However, if I'm to be entirely honest, I must confess that the outcome of the election has had an impact on me. At first, there was a kind of depression (not so much clinical/personal --I'm not that far gone-- as blogospheric). I'd devoted so much energy to the candidates' qualifications and positions, debunking and exposing and advocating and warning and generally obsessing, that the end of it all left me rather spent.
Also, I have not wanted to be the one who prematurely blasted or gave a pass to the President-Elect. I have been surprisingly sanguine about his appointments to foreign-policy-relevant Cabinet positions; there are signs there of a degree of maturity and pragmatism which frankly I did not expect to see from Obama. Keeping Bob Gates on as Sec Def was an intelligent and politically risky move, for example. I'm not even displeased with Hillary as Secretary of State; she is, if anything, a canny and pragmatic politician, a master triangulator, and a moderate on the Hawk-Dove continuum. Sec State was arguably the role she was born to play. Other appointments have left me rather more wary...which is a subject for another day.
In short, Obama has so far earned a wait-and-see attitude from me, which is quite astonishing, considering his campaign persona and the blindingly foolish things coming out of his mouth as he contended with John McCain for the Big Chair. I suppose the realities of governing have had the hoped-for effect on his policies, a moderating and focusing effect which is inevitably --for someone who is truly intelligent-- going to be at variance with the need to inspire an electorate to cast its vote. I live in hope that reality continues to mug the POTUS-Elect, and that he continues to exercise the sort of political jujitsu for which one can only hope a street fighter like Rahm Emmanuel will be able to provide cover against the unalloyed horror embodied by the likes of Pelosi and Reed.
Meanwhile, before the subject of McCain drops too far in the rear-view, I direct your attention to an editorial from the WaPo, by Sens. McCain, Lieberman, and Graham, in the wake of their recent trip to Iraq. Their observations embody the sort of careful optimism which the near-miraculous turnaround in Iraq has inspired in so many of those who are able to shed the goggles of partisanship long enough actually to look at what has been transpiring there:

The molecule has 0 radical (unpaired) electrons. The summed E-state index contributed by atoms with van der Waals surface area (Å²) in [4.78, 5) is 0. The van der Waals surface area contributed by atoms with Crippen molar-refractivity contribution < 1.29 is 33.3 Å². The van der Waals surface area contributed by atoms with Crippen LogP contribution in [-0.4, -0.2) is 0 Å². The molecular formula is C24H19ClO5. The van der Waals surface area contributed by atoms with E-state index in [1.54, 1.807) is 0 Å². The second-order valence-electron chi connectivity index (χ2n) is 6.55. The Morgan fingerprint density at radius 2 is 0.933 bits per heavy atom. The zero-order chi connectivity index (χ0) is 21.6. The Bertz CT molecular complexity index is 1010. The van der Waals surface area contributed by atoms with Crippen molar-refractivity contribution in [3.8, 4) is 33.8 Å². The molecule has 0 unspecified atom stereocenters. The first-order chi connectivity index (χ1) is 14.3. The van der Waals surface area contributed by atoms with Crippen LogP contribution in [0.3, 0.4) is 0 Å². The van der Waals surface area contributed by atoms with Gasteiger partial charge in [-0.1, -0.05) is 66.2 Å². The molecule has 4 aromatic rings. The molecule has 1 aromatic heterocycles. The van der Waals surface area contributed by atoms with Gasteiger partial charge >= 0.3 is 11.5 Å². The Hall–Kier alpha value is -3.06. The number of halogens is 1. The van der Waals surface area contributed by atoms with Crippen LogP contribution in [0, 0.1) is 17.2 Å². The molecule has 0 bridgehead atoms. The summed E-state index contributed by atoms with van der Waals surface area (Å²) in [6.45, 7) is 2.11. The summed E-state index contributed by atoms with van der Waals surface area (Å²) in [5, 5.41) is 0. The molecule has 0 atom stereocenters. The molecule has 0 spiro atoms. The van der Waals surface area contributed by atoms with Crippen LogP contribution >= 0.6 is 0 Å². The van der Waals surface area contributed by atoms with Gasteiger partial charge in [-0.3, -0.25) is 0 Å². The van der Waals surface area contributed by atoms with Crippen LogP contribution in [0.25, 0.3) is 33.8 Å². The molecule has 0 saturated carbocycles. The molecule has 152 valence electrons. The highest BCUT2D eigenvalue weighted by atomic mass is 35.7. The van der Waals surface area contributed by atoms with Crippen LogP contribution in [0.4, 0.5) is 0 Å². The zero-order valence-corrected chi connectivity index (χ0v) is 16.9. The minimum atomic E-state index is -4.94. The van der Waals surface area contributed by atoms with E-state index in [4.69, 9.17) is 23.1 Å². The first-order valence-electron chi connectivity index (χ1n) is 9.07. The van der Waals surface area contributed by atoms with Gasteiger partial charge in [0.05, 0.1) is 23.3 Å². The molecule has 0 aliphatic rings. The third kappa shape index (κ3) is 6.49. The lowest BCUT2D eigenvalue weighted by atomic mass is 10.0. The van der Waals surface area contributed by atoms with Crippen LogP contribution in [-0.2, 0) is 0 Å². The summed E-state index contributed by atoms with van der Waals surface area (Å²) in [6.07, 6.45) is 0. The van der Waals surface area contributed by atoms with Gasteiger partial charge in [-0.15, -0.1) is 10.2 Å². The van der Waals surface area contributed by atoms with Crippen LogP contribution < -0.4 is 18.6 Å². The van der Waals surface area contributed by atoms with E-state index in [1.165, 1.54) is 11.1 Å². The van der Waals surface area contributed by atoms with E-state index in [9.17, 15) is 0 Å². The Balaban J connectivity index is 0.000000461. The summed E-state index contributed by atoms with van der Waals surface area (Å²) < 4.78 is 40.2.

Based on our observations and consultations in Baghdad, we are optimistic that President-elect Obama will be able to fulfill a major step of his plan for withdrawal next year by redeploying U.S. combat forces from Iraq's cities while maintaining a residual force to train and mentor our Iraqi allies. We caution, however, that 2009 will be a pivotal year for Iraq, with provincial and then national elections whose secure and legitimate conduct depends on our continued engagement. By allowing a greater number of forces to remain in Iraq in the short term, we will be able to set the conditions for much deeper troop cuts thereafter.
Really, there is nothing new here; this has always been the plan: stay long enough to stabilize the situation, allow the government to dig in and prove its legitimacy, and train up the Iraqi military and police to the point that they can function as a modern, professional force in the service of the Iraqi people's interests, guided by civilian leadership which will set sound policy. Then pull out in a responsible manner, and let the Iraqi people chart their own course. The difference is that those goals are far less abstract than they once were. Indeed, they are very much in sight.
Just as the destiny of Iraq was very much in question as little as 18 months ago, so the nature of an Obama Administration's strategies and tactics were a terrifying cipher until recently. It is my considered opinion that there are unexpected grounds for hope on both fronts. It is still my belief that McCain would have been a simply superb President (a statement which is likely to draw considerable fire from both Liberals and Conservatives who may read these words). But I am starting to see that Obama may not prove the unmitigated disaster I'd been so certain he would be (ditto!).
I have not forgotten that Obama opposed the change in strategy which has made the current situation in Iraq possible. The fact that he has shown indications of being able to respond intelligently to current conditions is not prima facie evidence that he will have the wherewithal to craft and implement policies which will result in similarly favorable conditions in the future. There will likely be only a short span in the early days of his presidency during which he can ride the coattails of --and vehemently disavow-- the accomplishments of Bush's foreign policy team. After that, he is on his own. Interestingly, this is something which he and Nouri al Maliki share.